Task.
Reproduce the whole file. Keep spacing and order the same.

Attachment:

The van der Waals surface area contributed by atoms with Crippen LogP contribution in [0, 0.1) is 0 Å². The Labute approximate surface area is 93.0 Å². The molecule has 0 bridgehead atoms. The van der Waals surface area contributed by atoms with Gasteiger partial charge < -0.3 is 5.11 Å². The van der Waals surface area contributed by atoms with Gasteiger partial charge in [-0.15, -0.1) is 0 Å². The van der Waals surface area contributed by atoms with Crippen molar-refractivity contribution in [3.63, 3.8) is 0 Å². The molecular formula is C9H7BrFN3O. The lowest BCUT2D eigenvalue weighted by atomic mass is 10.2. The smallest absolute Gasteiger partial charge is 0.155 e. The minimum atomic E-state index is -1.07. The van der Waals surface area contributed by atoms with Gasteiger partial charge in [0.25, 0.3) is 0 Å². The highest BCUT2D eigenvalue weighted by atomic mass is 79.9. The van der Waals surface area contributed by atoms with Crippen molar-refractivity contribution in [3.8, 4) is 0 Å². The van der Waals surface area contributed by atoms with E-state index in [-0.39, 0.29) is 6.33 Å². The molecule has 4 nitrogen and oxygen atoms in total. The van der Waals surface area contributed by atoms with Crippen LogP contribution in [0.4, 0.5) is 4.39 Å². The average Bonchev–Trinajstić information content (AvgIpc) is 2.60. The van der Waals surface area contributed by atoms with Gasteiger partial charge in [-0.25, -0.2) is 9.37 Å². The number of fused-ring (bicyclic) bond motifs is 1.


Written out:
The van der Waals surface area contributed by atoms with Crippen LogP contribution in [0, 0.1) is 0 Å². The Labute approximate surface area is 93.0 Å². The molecule has 0 bridgehead atoms. The van der Waals surface area contributed by atoms with Gasteiger partial charge < -0.3 is 5.11 Å². The van der Waals surface area contributed by atoms with Gasteiger partial charge in [-0.15, -0.1) is 0 Å². The van der Waals surface area contributed by atoms with Crippen molar-refractivity contribution in [3.63, 3.8) is 0 Å². The molecular formula is C9H7BrFN3O. The lowest BCUT2D eigenvalue weighted by atomic mass is 10.2. The smallest absolute Gasteiger partial charge is 0.155 e. The minimum atomic E-state index is -1.07. The van der Waals surface area contributed by atoms with Gasteiger partial charge in [0.25, 0.3) is 0 Å². The highest BCUT2D eigenvalue weighted by atomic mass is 79.9. The van der Waals surface area contributed by atoms with Crippen molar-refractivity contribution in [3.8, 4) is 0 Å². The van der Waals surface area contributed by atoms with E-state index in [-0.39, 0.29) is 6.33 Å². The molecule has 4 nitrogen and oxygen atoms in total. The van der Waals surface area contributed by atoms with Crippen LogP contribution in [0.4, 0.5) is 4.39 Å². The average Bonchev–Trinajstić information content (AvgIpc) is 2.60. The van der Waals surface area contributed by atoms with Gasteiger partial charge in [-0.25, -0.2) is 9.37 Å². The number of fused-ring (bicyclic) bond motifs is 1.